Dr. Paul E. Hardin,
John W. Lyons Jr. ’59 Chair and Distinguished Professor of Biology at Texas A&M University, is internationally recognized as an authority on molecular mechanisms of the circadian clock. Dr. Hardin received his BS in Biology at Southern Methodist University in 1982 and a PhD in Genetics from Indiana University in 1987. He then did postdoctoral work in the laboratory of Dr. Michael Rosbash, who received the 2017 Nobel laureate in Physiology or Medicine and is a Howard Hughes Medical Institute Investigator at Brandeis University. As a post-doctoral fellow Dr. Hardin showed that the circadian timekeeping mechanism was based on a transcriptional feedback loop in gene expression, which was one of the key discoveries that led to the 2017 Nobel Prize in Physiology or Medicine. In 1991 he joined the Department of Biology at Texas A&M University as an Assistant Professor. In 1995, he was recruited to the University of Houston as a tenured Associate Professor of Biology and Biochemistry, where he was promoted to Professor in 2000. In 2004 he was selected as a John and Rebecca Moores Professor. Dr. Hardin was recruited back to the Department of Biology at Texas A&M University as the John W. Lyons Jr. ’59 Chair in 2005.
Dr. Hardin’s work on the fruit fly circadian clock laid the mechanistic framework for circadian timekeeping in all eukaryotes. His subsequent research has defined sequences and factors that control circadian transcription, interlocking feedback loops within the timekeeping mechanism, and the presence of circadian clocks in peripheral tissues, which provide the molecular basis of our current understanding of the human clock in health and disease. In recognition of his contributions to the field of biological rhythms research, Dr. Hardin received the Aschoff-Honma Prize in 2003 from the Honma Life Science Foundation in Japan, was selected as a Distinguished Professor at Texas A&M University in 2008, received the Association of Former Students Distinguished Research Award in 2017, was the inaugural recipient of the Indiana University Biology Distinguished Alumnus Award in 2019 and was elected as a Fellow of the American Association for the Advancement of Science in 2020. Dr. Hardin has served his field extensively including as a member of the National Institutes of Health study sections in Biological Rhythms and Sleep and Neurodifferentiation, Development, Plasticity, Rhythmicity, as the secretary (2004-2006), treasurer (2008-2010), comptroller (2010-2012), president-elect (2012-2014) and president (2014-2016) of the Society of Research on Biological Rhythms and as an advisory board member (2000-2004), associate editor (2005-2013) and editorial board member (2014-present) for the Journal of Biological Rhythms.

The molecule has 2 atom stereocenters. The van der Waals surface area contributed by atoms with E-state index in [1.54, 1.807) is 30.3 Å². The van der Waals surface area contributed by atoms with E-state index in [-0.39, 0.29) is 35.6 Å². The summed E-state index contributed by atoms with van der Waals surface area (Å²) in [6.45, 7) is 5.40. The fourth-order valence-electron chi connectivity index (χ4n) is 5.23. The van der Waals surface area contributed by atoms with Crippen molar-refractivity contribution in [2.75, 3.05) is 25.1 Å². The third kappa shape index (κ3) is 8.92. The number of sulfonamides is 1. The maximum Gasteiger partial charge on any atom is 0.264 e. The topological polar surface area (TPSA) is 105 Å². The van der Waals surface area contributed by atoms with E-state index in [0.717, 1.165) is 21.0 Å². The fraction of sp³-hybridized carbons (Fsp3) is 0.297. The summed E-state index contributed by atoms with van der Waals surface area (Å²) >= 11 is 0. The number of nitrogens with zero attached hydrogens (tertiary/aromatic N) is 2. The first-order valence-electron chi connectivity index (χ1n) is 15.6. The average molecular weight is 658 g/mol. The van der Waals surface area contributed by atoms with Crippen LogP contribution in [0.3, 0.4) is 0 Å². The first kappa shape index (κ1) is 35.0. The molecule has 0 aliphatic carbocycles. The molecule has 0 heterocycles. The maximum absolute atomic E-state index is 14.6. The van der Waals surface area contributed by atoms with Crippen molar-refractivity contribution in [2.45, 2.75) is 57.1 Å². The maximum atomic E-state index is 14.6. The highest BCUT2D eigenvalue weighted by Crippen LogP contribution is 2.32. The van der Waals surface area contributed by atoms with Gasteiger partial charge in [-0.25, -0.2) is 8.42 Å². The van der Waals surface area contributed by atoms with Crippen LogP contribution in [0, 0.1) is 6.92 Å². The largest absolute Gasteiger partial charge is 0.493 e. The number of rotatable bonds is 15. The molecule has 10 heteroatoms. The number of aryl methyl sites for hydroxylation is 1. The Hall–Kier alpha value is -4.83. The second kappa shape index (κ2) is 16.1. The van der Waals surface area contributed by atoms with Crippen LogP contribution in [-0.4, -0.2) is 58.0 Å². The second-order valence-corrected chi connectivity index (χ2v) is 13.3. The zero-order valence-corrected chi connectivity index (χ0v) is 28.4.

What first got you interested in circadian clocks research?
In graduate school I was a genetics major but studied developmental biology of sea urchins; a system that was great for biochemical/molecular studies but not genetics. When looking for a post-doc I wanted to use a model system with great genetics to complement my experience with molecular and biochemical studies. My graduate advisor said a friend from his post-doc years is using Drosophila to study the genetic basis of circadian rhythms, which I thought was a new and important research area. Being at the forefront of studying the genetic basis of behavior was a great choice and allowed me to use genetics and molecular biology to ultimately determine how biological clocks control daily rhythms in activity.
Who is your role model, and why?
My parents are my role models. My father was raised in rural east Texas and worked his way from a secretary at a branch office of the Santa Fe railway at 18 years old to become Assistant Vice President for Marketing. He showed me that hard work and perseverance lead to success. He and my mother kept a watchful eye on the activities and academic progress of my brother and me, which was a pain at the time but showed me how to raise a strong family and be a good parent. Although I am sure that my parents had disagreements, they resolved them privately. I suppose this was one of the reasons they were married for 52 years when my mother passed away. They taught me how be a good person, father and husband and I am forever grateful.